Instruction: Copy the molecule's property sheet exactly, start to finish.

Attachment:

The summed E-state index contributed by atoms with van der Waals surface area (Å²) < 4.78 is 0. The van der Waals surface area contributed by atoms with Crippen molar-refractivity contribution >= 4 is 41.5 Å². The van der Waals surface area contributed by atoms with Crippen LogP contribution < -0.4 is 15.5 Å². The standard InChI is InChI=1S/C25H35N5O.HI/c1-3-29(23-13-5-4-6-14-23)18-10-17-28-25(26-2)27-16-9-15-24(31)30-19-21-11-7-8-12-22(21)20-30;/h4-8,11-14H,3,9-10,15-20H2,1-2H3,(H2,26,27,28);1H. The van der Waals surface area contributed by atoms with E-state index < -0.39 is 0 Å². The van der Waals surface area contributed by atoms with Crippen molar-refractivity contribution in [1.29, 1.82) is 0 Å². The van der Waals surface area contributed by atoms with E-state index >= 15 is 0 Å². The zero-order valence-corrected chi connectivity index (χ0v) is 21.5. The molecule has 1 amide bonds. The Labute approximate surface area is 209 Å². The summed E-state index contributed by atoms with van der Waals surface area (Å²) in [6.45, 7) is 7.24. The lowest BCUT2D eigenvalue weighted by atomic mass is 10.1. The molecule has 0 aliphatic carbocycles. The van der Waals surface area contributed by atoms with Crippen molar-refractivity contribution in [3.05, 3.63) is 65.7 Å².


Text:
The summed E-state index contributed by atoms with van der Waals surface area (Å²) < 4.78 is 0. The van der Waals surface area contributed by atoms with Crippen molar-refractivity contribution >= 4 is 41.5 Å². The van der Waals surface area contributed by atoms with Crippen LogP contribution < -0.4 is 15.5 Å². The standard InChI is InChI=1S/C25H35N5O.HI/c1-3-29(23-13-5-4-6-14-23)18-10-17-28-25(26-2)27-16-9-15-24(31)30-19-21-11-7-8-12-22(21)20-30;/h4-8,11-14H,3,9-10,15-20H2,1-2H3,(H2,26,27,28);1H. The van der Waals surface area contributed by atoms with E-state index < -0.39 is 0 Å². The van der Waals surface area contributed by atoms with Crippen molar-refractivity contribution in [1.29, 1.82) is 0 Å². The van der Waals surface area contributed by atoms with E-state index >= 15 is 0 Å². The zero-order valence-corrected chi connectivity index (χ0v) is 21.5. The molecule has 1 amide bonds. The Labute approximate surface area is 209 Å². The summed E-state index contributed by atoms with van der Waals surface area (Å²) in [6.45, 7) is 7.24. The lowest BCUT2D eigenvalue weighted by atomic mass is 10.1. The molecule has 0 aliphatic carbocycles. The van der Waals surface area contributed by atoms with Crippen molar-refractivity contribution in [3.05, 3.63) is 65.7 Å².